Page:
Composer and multi-instrumentalist, Hari Sivanesan is a unique representation of the new generation of Indian classical-contemporary artists of international acclaim. He was born and trained in the UK and brings his Sri Lankan, Tamil heritage, South Indian and Western classical music training together.

Years of classical training, and contemporary mentorship has evolved his practice, performance style and mindset to negotiate both the austere classicism of the South Asian arts with researched, experimental and contemporary work in the UK and internationally.

Hari, as a soloist on the 7-stringed, fretted Veena, vocalist, accompanist, musical director, researcher, composer and curator, has pioneered projects in partnership with BBC Radio & TV, BBC Proms, UK WOMADs, the Royal Opera House, The Boite, Multicultural Arts Victoria and Bunjil Place.


Hari  is one of the UK and Australia’s most acclaimed Veena Artists. Having trained under Gurus Smt Sivasakthi Sivanesan at the Bharatiya Vidya Bhavan in London, won a scholarship with the Asian Music Circuit. This precipitated the meeting of his next Guru, late Smt Kalpakam Swaminathan in Chennai, with whom he trained for numerous years, in the gayaki style of playing and particularly in the compositions of 18th century composer Muttuswami Dikshitar. He has, since his teens, toured extensively as a soloist and accompanist across the UK, Europe and the States.

Hari was chosen at age 13 by sitar Meastro, Pandit Ravi Shankar to record on his Chants of India CD, produced by the late ex-Beatle George Harrison. The catalysed a relationship to work on other projects including Concert for George, The Festival of India III concert tour amongst others.

Hari was chosen by BBC Radio 3 as their Would Routes Mentee to produce and present a series of radio programs presenting Carnatic music, Indian and Sri Lankan arts and culture to UK radio listeners. He mentored under and worked with Smt Aruna Sairam, sharing a stage with her at the BBC Proms 2011 (the first time Carnatic music featured at the Proms). He has played in Darbar UK, various WOMADs, worked arranging and composing with the Royal Opera House and Royal Ballet amongst others.

Hari has played, sung and composed for Bharatanatyam and Kathak extensively in the UK and Europe since his teens. Hari is passionate about ,and has worked to, create pathways for the younger generation of diaspora with unique projects such as Casey Pathways and Sangam Festival. Hari is a unique testament to the fact that Carnatic music and culture can be instilled without hailing from a family of musicians and having been brought up in the West. This unique vantage allows his teaching of Veena in Melbourne to be unique, committed, rigorous and yet light hearted.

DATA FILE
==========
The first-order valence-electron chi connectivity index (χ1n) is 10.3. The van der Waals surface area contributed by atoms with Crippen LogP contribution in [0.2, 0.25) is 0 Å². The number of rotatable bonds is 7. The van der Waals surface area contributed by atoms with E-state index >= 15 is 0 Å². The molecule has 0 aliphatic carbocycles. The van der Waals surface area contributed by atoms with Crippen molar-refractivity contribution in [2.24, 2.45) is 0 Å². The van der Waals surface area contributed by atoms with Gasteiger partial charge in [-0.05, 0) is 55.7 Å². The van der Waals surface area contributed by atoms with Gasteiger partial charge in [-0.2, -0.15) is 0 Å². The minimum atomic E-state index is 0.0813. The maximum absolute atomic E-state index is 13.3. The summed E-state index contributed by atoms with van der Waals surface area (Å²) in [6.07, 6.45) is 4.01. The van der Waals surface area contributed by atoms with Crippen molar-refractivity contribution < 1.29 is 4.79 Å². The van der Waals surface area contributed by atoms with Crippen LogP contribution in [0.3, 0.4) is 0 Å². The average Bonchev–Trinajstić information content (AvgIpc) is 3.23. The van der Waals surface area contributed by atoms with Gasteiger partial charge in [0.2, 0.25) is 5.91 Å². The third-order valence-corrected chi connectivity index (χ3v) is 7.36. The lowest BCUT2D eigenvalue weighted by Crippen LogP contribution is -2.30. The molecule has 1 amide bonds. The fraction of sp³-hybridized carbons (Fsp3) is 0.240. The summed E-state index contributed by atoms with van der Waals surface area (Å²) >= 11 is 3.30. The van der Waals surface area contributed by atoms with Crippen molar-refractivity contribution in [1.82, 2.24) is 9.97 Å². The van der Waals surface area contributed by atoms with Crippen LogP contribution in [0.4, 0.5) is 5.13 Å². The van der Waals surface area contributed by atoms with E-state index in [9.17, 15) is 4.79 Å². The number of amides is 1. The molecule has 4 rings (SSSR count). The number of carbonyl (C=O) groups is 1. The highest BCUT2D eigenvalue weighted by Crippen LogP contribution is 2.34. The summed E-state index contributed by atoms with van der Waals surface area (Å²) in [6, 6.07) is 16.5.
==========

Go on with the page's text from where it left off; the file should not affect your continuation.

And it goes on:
His dancing fingers sliding expertly up the veena’s frets, it didn’t take long before the audience was transfixed –

At BBC Prom 58, Hari Sivanesan’s Kāla, Sanskrit for ‘time’, combines, through written and improvised sections, folk and classical Carnatic genres. This enjoyable piece depicts the lullaby of life, its struggles and finally a sense of hope. —

Hari’s instrumental style was fluent and expressive, and the ragas performed had an earthy eloquence. – The independent

Sivanesan, an exponent of the veena, sat cross-legged to begin the concert with an 18th-century instrumental that started with drifting flurries and built into a confident, driving piece showing his improvisational skills. – The Guardian

Then at last Sivanesan and Sairam played together, passages in which the veena provided the backing as Sairam demonstrated her rapid-fire vocal improvisation, or changed direction for a soulful piece praising a temple; in other passages, voice and veena slickly echoed phrases back at each other. An impressive set, though it would have been good if Sivanesan had been allowed to show off his own fine voice. – The Guardian

Hari coaxes sublime modal drone on the veena  –

The solos on the latter were full of surprises for those with active imaginations; Hari Sivanesan’s workout on the fretted veena nearly seemed to veer into an American country music groove. –

Cracker number seven for the year has to be Hari Sivanesan, who plays the veena – irresistible! –

Best of all were the passages where Puente’s sturdy, confident playing was used to back Sivanesan’s powerful singing. – The Guardian

Scratch combo of Hari Sivanesan with Omar Puente and others were sublime, performing wonderful tunes on veena, fiddle and percussion–

Ears and eyes came alive when Hari Sivanesan, one of the UK’s most acclaimed veena artists, came on stage and took his place on the floor in among the strings of the Northern Sinfonia to play his own composition. We were all transported by this soulful lullaby – The Telegraph